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MIT Streamlines Wireless Networks With Congestion Control System

MIT Streamlines Wireless Networks With Congestion Control System

Rohit Chatterjee
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When it comes to wireless networks, lagging while video streaming, video chatting, mobile gaming, and other web services is a common problem faced by many. In a bid to reduce the lagging problem, researchers from the Massachusetts Institute of Technology (MIT) have designed a congestion-control scheme.

The scheme enables web services to run seamlessly by inferring information about a network’s bandwidth connectivity and congestion as per the received feedback from the network routers, which are encoded in data packets. The information gives a clear picture of the speed at which data packets are relayed over a network. 

The team consists of Mohammad Alizadeh, an associate professor in MIT’s Department of Electrical Engineering (EECS) and CSAIL, along with Hari Balakrishnan, Fujitsu Professor in EECS. The team also consists of Anup Agarwal – a graduate student at Carnegie Mellon University and Ravi Netravali – assistant professor of computer science at the University of California in Los Angeles. 



Creating a balance in the sending rate can be a tough task. For example, if a network regularly carries a capacity between two megabytes per second to 500 kilobytes per second, the sender could send traffic at a lower rate. Still, this action would result in, say, low video quality. On the other hand, if a sender continuously sends or maintains a high-speed data exchange even when there is a dip in the network, a considerable number of data packets would be on hold, which can further create a delay in the network.

Wireless networks are more complicated with varying links, which can lead to an unpredictable capacity shift. Several other factors, such as the number of network users, cell tower locations, and surrounding buildings, can affect the capacity of the network. The researchers presented “Accel-Brake Control” (ABC) at the USENIX Symposium on Networked Systems Design and Implementation. ABC can be used to increase the throughput with an increase of 50%, and reduce the network delays by half, depending on the varying links. 


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The scheme uses an algorithm which allows the routers to communicate and understand the number of data packets that can be relayed on a network without creating congestion. The scheme provides detailed information, such as packets present between a cell tower and sender, by remodelling the single bit already present on the internet packets.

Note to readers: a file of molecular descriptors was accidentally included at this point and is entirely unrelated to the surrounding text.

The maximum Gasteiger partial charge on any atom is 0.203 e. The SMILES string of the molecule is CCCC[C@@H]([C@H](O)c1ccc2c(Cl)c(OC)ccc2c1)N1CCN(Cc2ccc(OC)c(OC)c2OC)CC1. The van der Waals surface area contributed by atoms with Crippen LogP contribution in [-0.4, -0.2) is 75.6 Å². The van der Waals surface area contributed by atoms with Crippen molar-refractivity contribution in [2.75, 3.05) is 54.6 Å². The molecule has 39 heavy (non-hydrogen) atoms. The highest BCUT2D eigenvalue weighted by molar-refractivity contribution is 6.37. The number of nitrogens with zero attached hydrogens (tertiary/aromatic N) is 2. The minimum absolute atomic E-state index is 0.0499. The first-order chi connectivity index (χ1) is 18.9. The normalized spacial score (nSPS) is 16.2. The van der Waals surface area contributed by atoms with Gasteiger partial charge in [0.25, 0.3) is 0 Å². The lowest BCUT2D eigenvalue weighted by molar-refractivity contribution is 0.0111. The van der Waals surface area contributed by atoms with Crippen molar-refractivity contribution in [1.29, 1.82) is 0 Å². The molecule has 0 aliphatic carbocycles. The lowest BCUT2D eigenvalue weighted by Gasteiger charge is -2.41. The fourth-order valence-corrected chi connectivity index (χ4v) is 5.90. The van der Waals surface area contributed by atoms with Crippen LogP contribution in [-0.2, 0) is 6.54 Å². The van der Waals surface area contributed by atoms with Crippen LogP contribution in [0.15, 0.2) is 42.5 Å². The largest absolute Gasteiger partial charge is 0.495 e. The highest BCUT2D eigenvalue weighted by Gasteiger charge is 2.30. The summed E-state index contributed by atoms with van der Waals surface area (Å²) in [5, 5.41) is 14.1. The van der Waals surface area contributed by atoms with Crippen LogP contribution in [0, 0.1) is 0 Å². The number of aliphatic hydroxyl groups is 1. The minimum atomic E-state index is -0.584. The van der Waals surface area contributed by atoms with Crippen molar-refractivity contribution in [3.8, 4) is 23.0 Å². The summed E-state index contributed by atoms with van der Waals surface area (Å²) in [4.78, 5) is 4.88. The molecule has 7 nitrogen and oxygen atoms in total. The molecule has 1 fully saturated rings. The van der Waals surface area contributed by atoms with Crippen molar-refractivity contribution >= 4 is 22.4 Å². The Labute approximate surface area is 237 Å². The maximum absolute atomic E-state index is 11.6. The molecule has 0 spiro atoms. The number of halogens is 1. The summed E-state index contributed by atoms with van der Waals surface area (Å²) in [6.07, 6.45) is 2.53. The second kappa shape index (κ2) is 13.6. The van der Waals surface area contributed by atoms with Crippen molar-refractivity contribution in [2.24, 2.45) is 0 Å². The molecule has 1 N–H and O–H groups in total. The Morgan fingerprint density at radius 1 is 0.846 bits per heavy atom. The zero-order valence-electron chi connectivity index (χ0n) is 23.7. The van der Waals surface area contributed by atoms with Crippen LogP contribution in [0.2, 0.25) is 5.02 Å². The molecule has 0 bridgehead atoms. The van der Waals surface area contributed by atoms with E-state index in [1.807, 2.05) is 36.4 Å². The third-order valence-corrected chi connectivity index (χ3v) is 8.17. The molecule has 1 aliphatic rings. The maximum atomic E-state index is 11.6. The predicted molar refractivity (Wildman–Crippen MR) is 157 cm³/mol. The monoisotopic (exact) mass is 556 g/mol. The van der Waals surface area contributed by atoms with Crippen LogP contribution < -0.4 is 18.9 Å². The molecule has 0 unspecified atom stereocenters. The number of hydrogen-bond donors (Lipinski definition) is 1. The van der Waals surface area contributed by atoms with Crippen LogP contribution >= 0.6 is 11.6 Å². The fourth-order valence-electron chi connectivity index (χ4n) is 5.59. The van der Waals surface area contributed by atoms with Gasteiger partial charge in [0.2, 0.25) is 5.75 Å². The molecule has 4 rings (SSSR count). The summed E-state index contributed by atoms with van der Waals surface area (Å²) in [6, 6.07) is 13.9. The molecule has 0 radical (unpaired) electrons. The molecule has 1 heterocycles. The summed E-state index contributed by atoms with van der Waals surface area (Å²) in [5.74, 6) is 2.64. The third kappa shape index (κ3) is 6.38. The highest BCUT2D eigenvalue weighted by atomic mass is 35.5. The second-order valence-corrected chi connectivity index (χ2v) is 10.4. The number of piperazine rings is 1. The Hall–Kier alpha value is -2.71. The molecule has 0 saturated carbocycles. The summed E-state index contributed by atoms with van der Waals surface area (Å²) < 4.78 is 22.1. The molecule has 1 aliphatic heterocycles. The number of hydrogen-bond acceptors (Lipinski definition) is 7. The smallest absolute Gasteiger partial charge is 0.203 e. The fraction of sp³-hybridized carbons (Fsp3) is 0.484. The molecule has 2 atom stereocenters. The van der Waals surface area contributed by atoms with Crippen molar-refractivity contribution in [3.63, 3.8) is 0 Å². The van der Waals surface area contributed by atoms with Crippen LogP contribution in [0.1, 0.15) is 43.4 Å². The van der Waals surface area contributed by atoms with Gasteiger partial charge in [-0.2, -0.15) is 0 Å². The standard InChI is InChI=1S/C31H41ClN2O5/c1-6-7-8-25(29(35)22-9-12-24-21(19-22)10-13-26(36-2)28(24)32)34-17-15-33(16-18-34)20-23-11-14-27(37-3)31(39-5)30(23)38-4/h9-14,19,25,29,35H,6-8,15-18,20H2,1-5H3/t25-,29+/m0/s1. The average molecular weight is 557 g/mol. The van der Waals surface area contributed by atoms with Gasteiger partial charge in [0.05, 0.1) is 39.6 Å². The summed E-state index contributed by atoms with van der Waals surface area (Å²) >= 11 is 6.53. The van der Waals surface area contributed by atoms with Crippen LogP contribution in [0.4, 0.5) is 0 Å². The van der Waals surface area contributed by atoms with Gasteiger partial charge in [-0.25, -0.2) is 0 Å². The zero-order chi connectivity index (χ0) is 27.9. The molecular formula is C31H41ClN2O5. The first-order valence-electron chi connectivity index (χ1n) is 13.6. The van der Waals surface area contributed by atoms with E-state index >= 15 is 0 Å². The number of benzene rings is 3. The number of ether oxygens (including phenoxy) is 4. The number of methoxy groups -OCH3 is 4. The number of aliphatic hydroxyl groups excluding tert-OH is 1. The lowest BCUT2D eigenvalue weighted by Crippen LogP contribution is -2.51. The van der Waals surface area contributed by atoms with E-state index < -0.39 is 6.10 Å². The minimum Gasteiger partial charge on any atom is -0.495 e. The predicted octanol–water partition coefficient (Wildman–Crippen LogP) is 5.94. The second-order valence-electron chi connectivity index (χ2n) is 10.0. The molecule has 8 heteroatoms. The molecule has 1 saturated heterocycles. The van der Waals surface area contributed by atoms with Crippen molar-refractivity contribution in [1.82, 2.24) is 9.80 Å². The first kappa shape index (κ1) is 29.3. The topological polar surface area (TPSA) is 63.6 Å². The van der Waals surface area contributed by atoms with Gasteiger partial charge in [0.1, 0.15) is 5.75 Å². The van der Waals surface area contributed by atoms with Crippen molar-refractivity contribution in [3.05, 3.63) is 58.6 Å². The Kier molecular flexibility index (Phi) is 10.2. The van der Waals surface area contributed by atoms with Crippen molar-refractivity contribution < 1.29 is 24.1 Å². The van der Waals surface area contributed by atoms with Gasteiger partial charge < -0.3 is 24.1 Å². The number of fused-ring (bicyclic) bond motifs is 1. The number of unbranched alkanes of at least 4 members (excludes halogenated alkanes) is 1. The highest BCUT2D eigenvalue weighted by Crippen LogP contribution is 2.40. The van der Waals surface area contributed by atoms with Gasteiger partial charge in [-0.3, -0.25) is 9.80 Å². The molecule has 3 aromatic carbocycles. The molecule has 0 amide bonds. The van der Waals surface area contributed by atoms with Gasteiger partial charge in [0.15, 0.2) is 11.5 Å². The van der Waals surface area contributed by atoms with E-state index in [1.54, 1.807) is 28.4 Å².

Achieving Explicit Control

Conventional congestion-control schemes highly depend on the packet losses or information from a single congestion bit present in the internet packet to infer congestion and slow down. Since a router can be marked as a base station, it will send an alert to the sender about congestion present on the network. For example, if a sender is streaming a video, the alert will inform the sender about the sent data packets which are not being relayed and are creating congestion.  

The researchers, in a bid to bring transparency about the problems present on the network path, have suggested an “explicit” scheme, which includes multiple bits in packets specifying current rates. However, the process cannot be deployed since it changes the entire way of how data is sent over the internet. With the help of ABC, the team is still using a single bit in each data packet, but in a way that the bits scattered across multiple data packets can generate the real-time rate information to the senders.

The scheme has been designed to track each data packet as it travels from the sender to receiver via the base. Each bit in the packet is marked by the base as “accelerate” or “brake”, depending on the network bandwidth. Once a packet is received, the bit alerts a sender to increase or decrease the “in-flight” packets which are sent, but not delivered or received in the network.

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In case an acceleration command is received, it implies that the packets were delivered at a faster rate and the network can carry more than one packet at a time. When a brake command is received, the sender is alerted to decrease the in-flight packet to just one to avoid any congestion. 

ABC

The core of ABC is created with an algorithm that is designed to calculate the aggregate rate of the sender’s one-round trip ahead to understand the acceleration and brake feedback. The ABC-equipped base station is capable of understanding the behavior of the sender by analyzing the marked packet sent to a receiver. Whenever the base dispatches a packet, it quickly notes down the number of packets it will receive from the sender in a single trip. Using this piece of information, the base marks other packets more accurately to match the sender’s rate in the current network capacity.

In a simulated environment of a cellular network against conventional congestion control schemes, ABC achieved 40% throughput for the same delays that were observed in the conventional scheme. The congestion scheme by the team can further reduce the delays by 200% to 400% after maintaining the same throughput, which is done by the conventional scheme.

The team is looking forward to working with applications and web services so that ABC can be used to control the quality of content in a better way. For example, ABC’s information about congestion can be put together to deliver the resolution of smartly streaming videos by the video content provider. “If it doesn’t have enough capacity, the video server could lower the resolution temporarily, so the video will continue playing at the highest possible quality without freezing,” concludes Alizadeh. 

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